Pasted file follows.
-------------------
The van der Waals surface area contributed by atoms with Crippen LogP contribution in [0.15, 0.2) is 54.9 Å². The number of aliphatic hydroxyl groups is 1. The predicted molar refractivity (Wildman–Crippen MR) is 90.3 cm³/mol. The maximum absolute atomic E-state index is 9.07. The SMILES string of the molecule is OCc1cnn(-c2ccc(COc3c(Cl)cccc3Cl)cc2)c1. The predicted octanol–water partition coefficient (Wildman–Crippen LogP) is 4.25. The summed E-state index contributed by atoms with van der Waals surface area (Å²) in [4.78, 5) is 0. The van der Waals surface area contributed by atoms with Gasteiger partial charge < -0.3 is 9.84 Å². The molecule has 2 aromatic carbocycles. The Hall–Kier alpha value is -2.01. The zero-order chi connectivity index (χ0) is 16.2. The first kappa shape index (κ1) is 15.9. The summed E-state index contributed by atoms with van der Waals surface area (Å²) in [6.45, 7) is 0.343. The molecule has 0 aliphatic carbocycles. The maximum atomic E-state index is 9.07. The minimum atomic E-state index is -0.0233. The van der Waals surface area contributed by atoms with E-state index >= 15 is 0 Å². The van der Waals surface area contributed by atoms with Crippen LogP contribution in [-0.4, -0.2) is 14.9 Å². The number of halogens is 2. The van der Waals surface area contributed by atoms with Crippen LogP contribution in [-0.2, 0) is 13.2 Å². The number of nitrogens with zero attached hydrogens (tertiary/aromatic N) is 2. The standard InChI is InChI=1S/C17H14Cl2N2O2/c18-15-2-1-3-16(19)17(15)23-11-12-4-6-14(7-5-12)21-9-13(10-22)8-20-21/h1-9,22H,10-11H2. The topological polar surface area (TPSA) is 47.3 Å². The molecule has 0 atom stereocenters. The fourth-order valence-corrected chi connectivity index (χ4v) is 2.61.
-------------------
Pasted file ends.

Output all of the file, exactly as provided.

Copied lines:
The van der Waals surface area contributed by atoms with Crippen LogP contribution in [0.15, 0.2) is 54.9 Å². The number of aliphatic hydroxyl groups is 1. The predicted molar refractivity (Wildman–Crippen MR) is 90.3 cm³/mol. The maximum absolute atomic E-state index is 9.07. The SMILES string of the molecule is OCc1cnn(-c2ccc(COc3c(Cl)cccc3Cl)cc2)c1. The predicted octanol–water partition coefficient (Wildman–Crippen LogP) is 4.25. The summed E-state index contributed by atoms with van der Waals surface area (Å²) in [4.78, 5) is 0. The van der Waals surface area contributed by atoms with Gasteiger partial charge < -0.3 is 9.84 Å². The molecule has 2 aromatic carbocycles. The Hall–Kier alpha value is -2.01. The zero-order chi connectivity index (χ0) is 16.2. The first kappa shape index (κ1) is 15.9. The summed E-state index contributed by atoms with van der Waals surface area (Å²) in [6.45, 7) is 0.343. The molecule has 0 aliphatic carbocycles. The maximum atomic E-state index is 9.07. The minimum atomic E-state index is -0.0233. The van der Waals surface area contributed by atoms with E-state index >= 15 is 0 Å². The van der Waals surface area contributed by atoms with Crippen LogP contribution in [-0.4, -0.2) is 14.9 Å². The number of halogens is 2. The van der Waals surface area contributed by atoms with Crippen LogP contribution in [-0.2, 0) is 13.2 Å². The number of nitrogens with zero attached hydrogens (tertiary/aromatic N) is 2. The standard InChI is InChI=1S/C17H14Cl2N2O2/c18-15-2-1-3-16(19)17(15)23-11-12-4-6-14(7-5-12)21-9-13(10-22)8-20-21/h1-9,22H,10-11H2. The topological polar surface area (TPSA) is 47.3 Å². The molecule has 0 atom stereocenters. The fourth-order valence-corrected chi connectivity index (χ4v) is 2.61.